Rumors have been circulating which have alleged that Google, amongst other major Internet companies, have joined a secret U.S. government program called PRISM, that gives the National Security Agency (NSA) direct access to their servers. While your privacy may be an afterthought on the web these days, Google is denying giving Big Brother any special “back door” access to your data!
According to Larry Page, CEO of Google, here are the real facts:
First, we have not joined any program that would give the U.S. government—or any other government—direct access to our servers. Indeed, the U.S. government does not have direct access or a “back door” to the information stored in our data centers. We had not heard of a program called PRISM until yesterday.
Second, we provide user data to governments only in accordance with the law. Our legal team reviews each and every request, and frequently pushes back when requests are overly broad or don’t follow the correct process. Press reports that suggest that Google is providing open-ended access to our users’ data are false, period. Until this week’s reports, we had never heard of the broad type of order that Verizon received—an order that appears to have required them to hand over millions of users’ call records. We were very surprised to learn that such broad orders exist. Any suggestion that Google is disclosing information about our users’ Internet activity on such a scale is completely false.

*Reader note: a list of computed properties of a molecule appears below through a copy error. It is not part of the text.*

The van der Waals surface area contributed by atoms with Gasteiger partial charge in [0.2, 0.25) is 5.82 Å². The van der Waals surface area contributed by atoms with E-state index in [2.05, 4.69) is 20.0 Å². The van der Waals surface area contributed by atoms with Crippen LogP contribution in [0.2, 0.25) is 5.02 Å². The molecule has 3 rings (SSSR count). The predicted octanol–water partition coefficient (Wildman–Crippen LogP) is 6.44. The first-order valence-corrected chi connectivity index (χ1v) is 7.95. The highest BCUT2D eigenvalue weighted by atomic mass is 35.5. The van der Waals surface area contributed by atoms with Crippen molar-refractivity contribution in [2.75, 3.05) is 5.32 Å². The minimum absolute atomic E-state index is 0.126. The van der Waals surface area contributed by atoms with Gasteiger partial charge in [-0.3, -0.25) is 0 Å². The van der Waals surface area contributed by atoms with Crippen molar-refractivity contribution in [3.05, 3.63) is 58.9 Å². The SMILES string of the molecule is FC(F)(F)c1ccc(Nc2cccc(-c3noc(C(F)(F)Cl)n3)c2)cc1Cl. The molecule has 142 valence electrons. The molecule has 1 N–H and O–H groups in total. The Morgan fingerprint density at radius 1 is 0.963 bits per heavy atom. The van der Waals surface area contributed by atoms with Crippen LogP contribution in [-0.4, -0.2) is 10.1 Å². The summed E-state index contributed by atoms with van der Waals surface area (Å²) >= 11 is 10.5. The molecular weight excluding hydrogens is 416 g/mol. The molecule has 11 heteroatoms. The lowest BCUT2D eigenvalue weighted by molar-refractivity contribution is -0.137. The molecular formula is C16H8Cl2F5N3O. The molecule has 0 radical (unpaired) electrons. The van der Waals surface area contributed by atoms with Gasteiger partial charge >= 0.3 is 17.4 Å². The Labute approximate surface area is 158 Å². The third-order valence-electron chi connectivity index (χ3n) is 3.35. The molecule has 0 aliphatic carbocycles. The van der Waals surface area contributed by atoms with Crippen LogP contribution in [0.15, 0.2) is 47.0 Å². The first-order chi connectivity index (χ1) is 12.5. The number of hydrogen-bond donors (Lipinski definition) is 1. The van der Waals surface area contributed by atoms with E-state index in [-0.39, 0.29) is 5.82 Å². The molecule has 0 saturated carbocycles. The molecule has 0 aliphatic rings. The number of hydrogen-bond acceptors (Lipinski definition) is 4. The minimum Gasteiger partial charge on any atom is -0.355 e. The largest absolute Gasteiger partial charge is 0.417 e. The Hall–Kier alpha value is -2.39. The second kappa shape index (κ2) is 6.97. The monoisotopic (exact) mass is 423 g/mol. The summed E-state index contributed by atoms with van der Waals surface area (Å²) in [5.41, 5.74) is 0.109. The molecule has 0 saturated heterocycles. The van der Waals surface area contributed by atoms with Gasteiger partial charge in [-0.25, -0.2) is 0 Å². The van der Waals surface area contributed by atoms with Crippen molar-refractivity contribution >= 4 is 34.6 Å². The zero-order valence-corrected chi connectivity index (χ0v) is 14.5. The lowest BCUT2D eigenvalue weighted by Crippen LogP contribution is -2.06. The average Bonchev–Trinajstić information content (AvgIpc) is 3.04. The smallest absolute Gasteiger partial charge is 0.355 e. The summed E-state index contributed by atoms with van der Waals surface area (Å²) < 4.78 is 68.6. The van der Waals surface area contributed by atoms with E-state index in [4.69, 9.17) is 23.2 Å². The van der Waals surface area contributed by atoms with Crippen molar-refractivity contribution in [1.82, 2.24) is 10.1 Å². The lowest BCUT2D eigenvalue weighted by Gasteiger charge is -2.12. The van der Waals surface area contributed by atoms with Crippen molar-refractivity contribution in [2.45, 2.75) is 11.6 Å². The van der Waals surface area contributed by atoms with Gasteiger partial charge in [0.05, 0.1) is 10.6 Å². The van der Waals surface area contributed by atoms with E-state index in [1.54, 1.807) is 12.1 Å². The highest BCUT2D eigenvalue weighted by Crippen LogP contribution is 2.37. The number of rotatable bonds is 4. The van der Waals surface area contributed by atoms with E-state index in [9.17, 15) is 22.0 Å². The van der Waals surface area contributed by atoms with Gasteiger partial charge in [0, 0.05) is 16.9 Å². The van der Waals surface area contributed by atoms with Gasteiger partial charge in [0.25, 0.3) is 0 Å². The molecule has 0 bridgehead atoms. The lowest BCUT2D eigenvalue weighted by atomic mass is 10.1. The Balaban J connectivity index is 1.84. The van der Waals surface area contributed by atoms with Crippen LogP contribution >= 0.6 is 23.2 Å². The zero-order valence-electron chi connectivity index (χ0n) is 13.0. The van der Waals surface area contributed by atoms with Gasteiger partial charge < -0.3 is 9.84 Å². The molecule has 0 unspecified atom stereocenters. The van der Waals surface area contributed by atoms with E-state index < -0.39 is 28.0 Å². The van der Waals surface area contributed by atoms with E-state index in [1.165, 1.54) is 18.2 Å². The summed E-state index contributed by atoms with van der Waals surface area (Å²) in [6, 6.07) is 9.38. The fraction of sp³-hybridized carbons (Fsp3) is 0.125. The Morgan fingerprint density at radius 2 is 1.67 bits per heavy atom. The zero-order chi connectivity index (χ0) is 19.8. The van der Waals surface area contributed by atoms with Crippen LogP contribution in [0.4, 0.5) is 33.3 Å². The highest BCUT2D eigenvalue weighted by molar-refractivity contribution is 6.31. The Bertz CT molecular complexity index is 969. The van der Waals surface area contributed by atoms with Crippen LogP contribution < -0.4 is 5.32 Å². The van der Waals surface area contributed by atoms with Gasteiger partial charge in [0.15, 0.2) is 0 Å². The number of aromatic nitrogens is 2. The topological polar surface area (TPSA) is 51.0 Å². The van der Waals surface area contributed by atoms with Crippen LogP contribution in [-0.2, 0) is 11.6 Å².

Finally, this episode confirms what we have long believed—there needs to be a more transparent approach. Google has worked hard, within the confines of the current laws, to be open about the data requests we receive. We post this information on our Transparency Report whenever possible. We were the first company to do this. And, of course, we understand that the U.S. and other governments need to take action to protect their citizens’ safety—including sometimes by using surveillance. But the level of secrecy around the current legal procedures undermines the freedoms we all cherish.
Google Transparency Report
The chart below summarizes user data requests made by the NSA since 2009, broken down by subpoenas, search warrants and other types of requests. By the end of 2012, Google received 8438 National Security Letters asking for permission to users’ data, of which 88% were satisfied.
Are you worried about Big Brother having a look at your private data? Or do you think this a necessary evil to catch bad guys?